District Judge Fred Biery ruled that the “disability” provision in the state’s vote-by-mail election code applies to all registered voters who “lack immunity from Covid-19 and fear infection at polling places.” Texas’ election code defines “disability” as “a sickness or physical condition that prevents the voter from appearing at the polling place on election day without a likelihood of needing personal assistance or of injuring the voter’s health.”
“The Court finds such fear and anxiety is inextricably intertwined with voters’ physical health. Such apprehension will limit citizens’ rights to cast their votes in person. The Court also finds that lack of immunity from Covid-19 is indeed a physical condition,” Biery said in issuing his ruling.
The ruling is in effect until the case goes to trial or the pandemic subsides, Biery wrote.
The decision comes as voting becomes a flashpoint in the coronavirus pandemic. Democrats have pushed for additional access to mail-in voting as Americans are increasingly nervous about going to the polls in person — states that held in-person primaries during the initial weeks of the outbreak saw drastically reduced voter turnout — but Republicans, including President Donald Trump, have resisted those calls due to fears over voter fraud.
In Texas, the ruling is the latest in a legal battle in both federal and state courts between the Texas Democratic Party — which argues that amid the pandemic people shouldn’t have to choose between their right to vote and their health — and the state, which argues that election officials are “misapplying” Texas’ “disability” requirement for absentee mail-in voting.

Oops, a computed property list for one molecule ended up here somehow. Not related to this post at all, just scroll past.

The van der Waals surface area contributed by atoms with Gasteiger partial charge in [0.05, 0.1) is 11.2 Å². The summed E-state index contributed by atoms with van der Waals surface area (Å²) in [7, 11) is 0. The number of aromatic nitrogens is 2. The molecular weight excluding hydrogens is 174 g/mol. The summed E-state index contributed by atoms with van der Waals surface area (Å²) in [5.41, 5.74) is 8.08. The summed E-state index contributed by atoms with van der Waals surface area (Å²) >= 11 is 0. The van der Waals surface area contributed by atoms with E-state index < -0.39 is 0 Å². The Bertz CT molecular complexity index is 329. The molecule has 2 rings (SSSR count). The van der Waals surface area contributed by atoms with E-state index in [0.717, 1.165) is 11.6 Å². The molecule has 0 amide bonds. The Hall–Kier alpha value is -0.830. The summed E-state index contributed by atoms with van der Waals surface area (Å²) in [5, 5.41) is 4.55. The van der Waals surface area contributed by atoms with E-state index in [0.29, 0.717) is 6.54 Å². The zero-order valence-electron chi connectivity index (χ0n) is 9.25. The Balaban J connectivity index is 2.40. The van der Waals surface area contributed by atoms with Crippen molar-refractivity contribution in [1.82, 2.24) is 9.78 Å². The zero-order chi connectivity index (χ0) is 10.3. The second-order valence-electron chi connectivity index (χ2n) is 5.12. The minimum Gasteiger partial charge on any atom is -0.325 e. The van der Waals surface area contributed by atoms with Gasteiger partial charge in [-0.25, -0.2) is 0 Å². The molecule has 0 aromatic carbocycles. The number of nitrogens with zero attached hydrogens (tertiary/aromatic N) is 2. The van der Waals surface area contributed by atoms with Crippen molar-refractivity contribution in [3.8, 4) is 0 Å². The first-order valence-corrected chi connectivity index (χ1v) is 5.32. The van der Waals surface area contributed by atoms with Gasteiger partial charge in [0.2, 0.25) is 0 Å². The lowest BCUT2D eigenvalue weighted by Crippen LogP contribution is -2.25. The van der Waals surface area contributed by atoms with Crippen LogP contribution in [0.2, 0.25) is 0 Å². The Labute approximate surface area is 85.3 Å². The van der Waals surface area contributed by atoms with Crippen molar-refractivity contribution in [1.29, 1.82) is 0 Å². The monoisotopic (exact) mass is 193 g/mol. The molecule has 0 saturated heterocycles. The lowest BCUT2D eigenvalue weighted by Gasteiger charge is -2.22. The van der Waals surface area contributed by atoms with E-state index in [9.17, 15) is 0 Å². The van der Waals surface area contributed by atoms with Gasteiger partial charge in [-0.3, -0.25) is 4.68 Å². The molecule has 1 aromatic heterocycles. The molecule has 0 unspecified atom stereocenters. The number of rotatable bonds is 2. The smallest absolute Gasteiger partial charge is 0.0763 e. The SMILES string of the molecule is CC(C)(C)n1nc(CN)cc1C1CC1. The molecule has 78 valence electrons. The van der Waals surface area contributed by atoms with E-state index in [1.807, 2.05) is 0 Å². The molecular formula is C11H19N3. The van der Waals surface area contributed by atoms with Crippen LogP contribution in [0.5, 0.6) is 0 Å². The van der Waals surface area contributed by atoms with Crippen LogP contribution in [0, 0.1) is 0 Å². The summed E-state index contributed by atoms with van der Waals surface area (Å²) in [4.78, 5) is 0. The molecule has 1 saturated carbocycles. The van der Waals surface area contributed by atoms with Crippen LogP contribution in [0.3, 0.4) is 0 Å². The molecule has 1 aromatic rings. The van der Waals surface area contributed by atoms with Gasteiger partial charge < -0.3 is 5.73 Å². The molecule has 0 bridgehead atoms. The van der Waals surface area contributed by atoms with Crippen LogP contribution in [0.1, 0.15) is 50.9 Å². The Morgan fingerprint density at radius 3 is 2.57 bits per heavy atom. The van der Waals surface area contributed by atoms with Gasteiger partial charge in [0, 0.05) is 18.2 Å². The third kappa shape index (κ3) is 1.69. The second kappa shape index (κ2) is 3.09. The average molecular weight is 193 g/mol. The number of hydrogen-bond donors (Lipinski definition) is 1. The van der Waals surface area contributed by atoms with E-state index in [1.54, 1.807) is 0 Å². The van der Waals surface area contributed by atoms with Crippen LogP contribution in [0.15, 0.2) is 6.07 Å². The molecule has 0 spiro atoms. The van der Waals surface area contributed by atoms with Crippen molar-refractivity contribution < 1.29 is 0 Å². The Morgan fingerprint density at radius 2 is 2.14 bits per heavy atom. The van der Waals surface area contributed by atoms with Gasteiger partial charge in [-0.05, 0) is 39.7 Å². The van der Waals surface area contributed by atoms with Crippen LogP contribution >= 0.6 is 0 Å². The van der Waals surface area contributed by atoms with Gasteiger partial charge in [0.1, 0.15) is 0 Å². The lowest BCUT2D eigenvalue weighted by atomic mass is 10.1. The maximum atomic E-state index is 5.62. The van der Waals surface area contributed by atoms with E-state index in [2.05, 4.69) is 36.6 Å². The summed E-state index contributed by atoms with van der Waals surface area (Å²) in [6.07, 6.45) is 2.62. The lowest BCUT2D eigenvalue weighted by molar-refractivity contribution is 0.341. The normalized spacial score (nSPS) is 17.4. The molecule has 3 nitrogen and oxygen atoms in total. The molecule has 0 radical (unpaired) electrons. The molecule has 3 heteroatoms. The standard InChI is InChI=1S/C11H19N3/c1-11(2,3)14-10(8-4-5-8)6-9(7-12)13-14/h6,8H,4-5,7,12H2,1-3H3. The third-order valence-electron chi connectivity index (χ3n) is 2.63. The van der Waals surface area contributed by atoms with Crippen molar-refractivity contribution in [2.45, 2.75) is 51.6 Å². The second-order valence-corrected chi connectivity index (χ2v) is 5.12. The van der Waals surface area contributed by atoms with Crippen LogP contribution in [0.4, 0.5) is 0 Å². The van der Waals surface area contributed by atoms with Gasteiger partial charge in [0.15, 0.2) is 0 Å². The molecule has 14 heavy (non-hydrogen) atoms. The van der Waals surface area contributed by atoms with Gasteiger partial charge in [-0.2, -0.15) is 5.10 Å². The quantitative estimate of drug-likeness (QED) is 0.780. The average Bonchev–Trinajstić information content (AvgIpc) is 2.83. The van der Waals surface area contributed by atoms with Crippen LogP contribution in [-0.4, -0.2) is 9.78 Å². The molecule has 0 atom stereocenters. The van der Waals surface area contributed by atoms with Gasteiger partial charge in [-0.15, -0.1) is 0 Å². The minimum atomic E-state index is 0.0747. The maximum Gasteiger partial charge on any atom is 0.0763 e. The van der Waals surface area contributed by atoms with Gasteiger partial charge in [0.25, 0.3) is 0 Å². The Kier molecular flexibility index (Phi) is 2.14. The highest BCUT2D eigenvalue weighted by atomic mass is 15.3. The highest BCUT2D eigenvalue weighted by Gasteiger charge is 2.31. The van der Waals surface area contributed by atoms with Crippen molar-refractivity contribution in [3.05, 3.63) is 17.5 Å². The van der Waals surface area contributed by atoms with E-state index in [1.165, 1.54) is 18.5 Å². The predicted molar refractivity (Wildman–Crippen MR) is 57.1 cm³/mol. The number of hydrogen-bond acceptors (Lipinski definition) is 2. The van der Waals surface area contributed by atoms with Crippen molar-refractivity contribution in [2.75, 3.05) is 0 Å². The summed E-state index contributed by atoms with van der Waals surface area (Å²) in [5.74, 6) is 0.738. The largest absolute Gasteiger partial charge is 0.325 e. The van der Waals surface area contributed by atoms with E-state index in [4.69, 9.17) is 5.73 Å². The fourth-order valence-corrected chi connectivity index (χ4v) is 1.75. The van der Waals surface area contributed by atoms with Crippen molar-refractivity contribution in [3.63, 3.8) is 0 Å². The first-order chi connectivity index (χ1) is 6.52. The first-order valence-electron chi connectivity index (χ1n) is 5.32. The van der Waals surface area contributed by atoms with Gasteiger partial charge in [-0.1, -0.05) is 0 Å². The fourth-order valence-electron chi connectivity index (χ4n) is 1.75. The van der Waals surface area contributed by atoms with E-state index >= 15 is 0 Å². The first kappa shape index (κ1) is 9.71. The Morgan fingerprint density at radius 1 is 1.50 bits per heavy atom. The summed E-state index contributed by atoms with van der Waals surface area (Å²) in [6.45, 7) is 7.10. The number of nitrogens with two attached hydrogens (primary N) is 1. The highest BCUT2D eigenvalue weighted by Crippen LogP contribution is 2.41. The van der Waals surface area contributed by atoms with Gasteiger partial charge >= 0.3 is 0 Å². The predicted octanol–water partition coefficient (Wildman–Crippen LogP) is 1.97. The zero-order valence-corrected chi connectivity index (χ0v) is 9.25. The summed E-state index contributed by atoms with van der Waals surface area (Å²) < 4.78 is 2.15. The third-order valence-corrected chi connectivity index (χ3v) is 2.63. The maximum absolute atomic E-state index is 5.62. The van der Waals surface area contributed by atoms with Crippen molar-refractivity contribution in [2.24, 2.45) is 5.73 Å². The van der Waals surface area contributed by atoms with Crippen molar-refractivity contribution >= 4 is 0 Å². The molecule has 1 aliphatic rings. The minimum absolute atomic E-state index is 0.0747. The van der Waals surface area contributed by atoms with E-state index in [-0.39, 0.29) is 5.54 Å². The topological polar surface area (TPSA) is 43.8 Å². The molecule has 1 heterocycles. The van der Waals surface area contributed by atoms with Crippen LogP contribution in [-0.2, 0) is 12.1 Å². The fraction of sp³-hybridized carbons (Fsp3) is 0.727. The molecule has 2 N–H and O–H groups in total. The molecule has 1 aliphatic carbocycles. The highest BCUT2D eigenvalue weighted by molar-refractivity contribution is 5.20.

The ruling also addresses Democrats’ request to increase access to mail-in voting to those younger than 65, who currently have to provide an excuse. Texas law requires that those under the age threshold provide an excuse — either a disability or that they will be out of the county or confined — when applying for a mail-in ballot. The “disability” provision will now extend to these younger voters.
Texas Attorney General Ken Paxton, a Republican, has argued that the expanded application of a “disability” could lead to voter fraud.
On Friday, the Texas Supreme Court issued a decision halting five counties — Dallas, Cameron, El Paso, Harris and Travis — from issuing mail-in ballots. The new federal ruling will supersede last week’s Supreme Court decision and make absentee voting available to all registered voters in the state.
“Today is a victory for all Texans. The right to vote is central to our democracy. This ruling means eligible voters can vote by mail during this pandemic. It is time for a few state officers to stop trying to force people to expose themselves to Covid-19 in order to vote,” said Gilberto Hinojosa, chairman of the state’s Democratic Party, in a news release Tuesday.
The next election date in Texas is July 14, for a primary runoff. The last day to apply for a mail-in ballot is July 2.
Paxton filed an appeal of the ruling Tuesday night, “seeking immediate review” of the decision.
“The district court’s opinion ignores the evidence and disregards well-established law. We will seek immediate review by the Fifth Circuit Court of Appeals,” Paxton said in a news release.